Sunday, May 17, 2009

Dinner at Uncle Wojtek's House

Adam's uncle has a gigantic house up where you can get mansions for cheap (I don't know exactly what city it's in but you have to pass a lot of farms to get there). Adam says "It's Limehouse, near Acton, you know!" Anyway, we went there for dinner tonight and William had a blast playing with his second cousins, Conrad, Veronica, and Alexandra. Together they flew a kite, played with a remote controlled jeep and rode a skooter. Yes, William is too young for most of these activities but that didn't stop the older kids from trying to teach him. Conrad trying to get William to drive the RC Jeep was particularly amusing. Conrad kept telling William which button turned the car and which one made it go forwards and backward, and William kept saying "I will press this one" then smiling when the car made any kind of movement or noise.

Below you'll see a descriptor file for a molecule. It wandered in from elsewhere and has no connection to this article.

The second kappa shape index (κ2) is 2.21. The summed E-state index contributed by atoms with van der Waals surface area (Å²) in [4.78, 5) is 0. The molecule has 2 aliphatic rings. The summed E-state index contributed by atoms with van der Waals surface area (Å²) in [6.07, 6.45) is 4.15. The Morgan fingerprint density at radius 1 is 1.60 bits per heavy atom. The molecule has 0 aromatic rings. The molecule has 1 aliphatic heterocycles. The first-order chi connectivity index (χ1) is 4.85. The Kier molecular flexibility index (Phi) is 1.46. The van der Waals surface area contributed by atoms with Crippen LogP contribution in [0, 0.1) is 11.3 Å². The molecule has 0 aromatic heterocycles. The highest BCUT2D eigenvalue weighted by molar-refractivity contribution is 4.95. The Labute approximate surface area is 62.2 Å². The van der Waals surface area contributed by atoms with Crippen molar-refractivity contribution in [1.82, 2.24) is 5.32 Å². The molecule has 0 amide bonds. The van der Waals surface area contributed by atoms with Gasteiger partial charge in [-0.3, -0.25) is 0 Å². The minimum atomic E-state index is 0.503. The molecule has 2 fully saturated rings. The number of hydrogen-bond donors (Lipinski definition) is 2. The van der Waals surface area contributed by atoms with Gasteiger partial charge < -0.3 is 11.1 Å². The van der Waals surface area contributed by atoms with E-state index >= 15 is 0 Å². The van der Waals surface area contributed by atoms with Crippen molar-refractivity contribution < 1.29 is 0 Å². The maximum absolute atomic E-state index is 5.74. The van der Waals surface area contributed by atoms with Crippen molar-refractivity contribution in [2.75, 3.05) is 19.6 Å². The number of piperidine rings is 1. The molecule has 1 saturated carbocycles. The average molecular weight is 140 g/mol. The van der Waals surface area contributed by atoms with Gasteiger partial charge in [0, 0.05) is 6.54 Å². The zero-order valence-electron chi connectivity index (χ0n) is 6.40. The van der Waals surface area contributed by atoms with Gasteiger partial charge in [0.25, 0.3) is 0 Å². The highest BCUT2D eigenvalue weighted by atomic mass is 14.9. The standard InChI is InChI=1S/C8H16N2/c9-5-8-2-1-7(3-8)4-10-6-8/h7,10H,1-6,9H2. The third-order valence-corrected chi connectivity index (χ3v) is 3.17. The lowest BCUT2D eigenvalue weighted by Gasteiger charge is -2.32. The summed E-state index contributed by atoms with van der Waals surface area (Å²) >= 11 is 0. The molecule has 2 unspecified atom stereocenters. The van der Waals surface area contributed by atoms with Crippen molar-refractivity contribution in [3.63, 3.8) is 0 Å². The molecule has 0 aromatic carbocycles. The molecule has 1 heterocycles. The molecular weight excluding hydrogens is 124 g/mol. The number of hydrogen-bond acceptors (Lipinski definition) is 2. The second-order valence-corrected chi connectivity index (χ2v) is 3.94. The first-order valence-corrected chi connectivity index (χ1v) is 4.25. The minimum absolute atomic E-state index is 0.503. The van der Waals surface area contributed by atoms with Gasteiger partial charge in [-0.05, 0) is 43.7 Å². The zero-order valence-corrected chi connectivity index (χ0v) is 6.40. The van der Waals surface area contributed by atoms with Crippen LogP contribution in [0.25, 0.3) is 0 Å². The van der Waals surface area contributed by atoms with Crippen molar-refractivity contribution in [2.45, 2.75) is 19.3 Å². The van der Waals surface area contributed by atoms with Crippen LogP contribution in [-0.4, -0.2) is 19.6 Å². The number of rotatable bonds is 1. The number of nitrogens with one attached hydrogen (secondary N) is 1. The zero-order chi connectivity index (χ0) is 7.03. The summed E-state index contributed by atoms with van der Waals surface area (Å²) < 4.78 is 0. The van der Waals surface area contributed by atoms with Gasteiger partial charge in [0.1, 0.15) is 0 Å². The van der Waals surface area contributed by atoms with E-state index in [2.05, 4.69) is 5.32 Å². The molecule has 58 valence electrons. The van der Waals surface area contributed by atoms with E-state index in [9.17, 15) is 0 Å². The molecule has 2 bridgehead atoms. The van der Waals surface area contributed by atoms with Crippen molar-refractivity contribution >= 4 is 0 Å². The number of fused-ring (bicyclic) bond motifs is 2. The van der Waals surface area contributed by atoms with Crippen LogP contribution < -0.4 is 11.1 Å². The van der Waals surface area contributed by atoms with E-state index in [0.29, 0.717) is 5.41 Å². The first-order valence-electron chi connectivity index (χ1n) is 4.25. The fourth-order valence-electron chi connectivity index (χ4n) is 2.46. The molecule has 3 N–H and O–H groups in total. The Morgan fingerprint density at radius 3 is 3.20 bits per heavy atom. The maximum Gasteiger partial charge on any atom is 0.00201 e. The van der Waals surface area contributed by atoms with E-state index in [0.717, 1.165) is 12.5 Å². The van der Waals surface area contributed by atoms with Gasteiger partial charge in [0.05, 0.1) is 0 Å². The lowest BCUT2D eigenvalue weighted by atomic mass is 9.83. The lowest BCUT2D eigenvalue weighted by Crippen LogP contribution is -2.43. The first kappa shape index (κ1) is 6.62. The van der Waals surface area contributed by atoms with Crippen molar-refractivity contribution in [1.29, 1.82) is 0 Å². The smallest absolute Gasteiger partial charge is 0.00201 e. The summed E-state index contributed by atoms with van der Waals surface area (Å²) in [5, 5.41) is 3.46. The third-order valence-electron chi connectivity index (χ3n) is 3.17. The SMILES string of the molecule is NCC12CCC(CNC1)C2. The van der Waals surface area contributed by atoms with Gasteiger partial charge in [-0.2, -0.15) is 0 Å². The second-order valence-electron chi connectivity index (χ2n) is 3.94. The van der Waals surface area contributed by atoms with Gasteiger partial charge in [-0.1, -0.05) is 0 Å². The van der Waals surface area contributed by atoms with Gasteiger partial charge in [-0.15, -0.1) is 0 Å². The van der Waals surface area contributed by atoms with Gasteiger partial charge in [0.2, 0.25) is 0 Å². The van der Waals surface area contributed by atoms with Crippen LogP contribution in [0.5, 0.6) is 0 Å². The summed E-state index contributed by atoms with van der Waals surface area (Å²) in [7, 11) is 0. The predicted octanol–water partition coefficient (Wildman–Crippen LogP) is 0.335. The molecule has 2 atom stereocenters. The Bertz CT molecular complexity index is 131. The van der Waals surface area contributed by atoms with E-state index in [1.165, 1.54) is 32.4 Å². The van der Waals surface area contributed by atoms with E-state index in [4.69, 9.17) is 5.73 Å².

When talking about cousins, one often gets confused as to whether they're second cousins, first cousins once removed, or just a bunch of kids who aren't actually related to you. For some reason, I clearly remember my friend's mother explaining cousin relations to me at a restaurant with crayon and a napkin. I don't have a napkin handy but here's my understanding:

I assume that everyone knows that your aunts and uncles are your parents' sisters and brothers.

Your aunts and uncles' kids are your first cousins.

Your first cousins' kids are your first cousins once removed.

Your kids and your first cousins' kids are second cousins.

If your second cousins had kids, they would be your first cousins twice removed. They would be your kids' second cousins once removed and your grandkids' third cousins.

Adam says that there is way too much learning and logic in this blog post and not enough humour. That may be so, but I like knowing stuff, and seeing as most people reading this are trolling the internet reading random things, I'm guessing you like to know stuff too. But just in case you too were looking for more humour, here's a picture of me in an old Polish army officer's cap:

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